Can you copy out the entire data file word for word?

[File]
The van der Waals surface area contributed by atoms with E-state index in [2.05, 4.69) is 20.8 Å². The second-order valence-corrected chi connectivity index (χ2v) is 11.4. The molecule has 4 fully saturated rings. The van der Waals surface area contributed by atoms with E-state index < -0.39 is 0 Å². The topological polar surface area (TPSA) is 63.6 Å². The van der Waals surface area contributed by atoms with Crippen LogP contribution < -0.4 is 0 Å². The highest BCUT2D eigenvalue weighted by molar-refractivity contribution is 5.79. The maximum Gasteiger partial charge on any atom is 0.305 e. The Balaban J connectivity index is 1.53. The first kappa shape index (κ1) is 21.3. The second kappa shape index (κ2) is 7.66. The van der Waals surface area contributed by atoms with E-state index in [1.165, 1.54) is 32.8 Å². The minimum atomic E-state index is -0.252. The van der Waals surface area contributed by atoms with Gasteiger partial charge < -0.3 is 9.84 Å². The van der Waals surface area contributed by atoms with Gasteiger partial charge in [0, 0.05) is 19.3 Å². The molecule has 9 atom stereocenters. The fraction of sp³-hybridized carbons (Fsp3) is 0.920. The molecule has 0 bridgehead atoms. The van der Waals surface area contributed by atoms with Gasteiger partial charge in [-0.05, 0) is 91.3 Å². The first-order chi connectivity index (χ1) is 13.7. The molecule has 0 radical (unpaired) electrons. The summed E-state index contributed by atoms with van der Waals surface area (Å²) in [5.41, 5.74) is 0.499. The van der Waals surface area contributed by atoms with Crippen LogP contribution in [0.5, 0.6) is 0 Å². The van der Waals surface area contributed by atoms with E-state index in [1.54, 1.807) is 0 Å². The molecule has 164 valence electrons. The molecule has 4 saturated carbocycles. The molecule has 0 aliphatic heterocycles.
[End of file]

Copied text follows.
The van der Waals surface area contributed by atoms with E-state index in [2.05, 4.69) is 20.8 Å². The second-order valence-corrected chi connectivity index (χ2v) is 11.4. The molecule has 4 fully saturated rings. The van der Waals surface area contributed by atoms with E-state index < -0.39 is 0 Å². The topological polar surface area (TPSA) is 63.6 Å². The van der Waals surface area contributed by atoms with Crippen LogP contribution < -0.4 is 0 Å². The highest BCUT2D eigenvalue weighted by molar-refractivity contribution is 5.79. The maximum Gasteiger partial charge on any atom is 0.305 e. The Balaban J connectivity index is 1.53. The first kappa shape index (κ1) is 21.3. The second kappa shape index (κ2) is 7.66. The van der Waals surface area contributed by atoms with E-state index in [1.165, 1.54) is 32.8 Å². The minimum atomic E-state index is -0.252. The van der Waals surface area contributed by atoms with Gasteiger partial charge < -0.3 is 9.84 Å². The van der Waals surface area contributed by atoms with Gasteiger partial charge in [0, 0.05) is 19.3 Å². The molecule has 9 atom stereocenters. The fraction of sp³-hybridized carbons (Fsp3) is 0.920. The molecule has 0 bridgehead atoms. The van der Waals surface area contributed by atoms with Gasteiger partial charge in [-0.05, 0) is 91.3 Å². The first-order chi connectivity index (χ1) is 13.7. The molecule has 0 radical (unpaired) electrons. The summed E-state index contributed by atoms with van der Waals surface area (Å²) in [5.41, 5.74) is 0.499. The van der Waals surface area contributed by atoms with Crippen LogP contribution in [0.5, 0.6) is 0 Å². The van der Waals surface area contributed by atoms with E-state index in [1.54, 1.807) is 0 Å². The molecule has 164 valence electrons. The molecule has 4 saturated carbocycles. The molecule has 0 aliphatic heterocycles.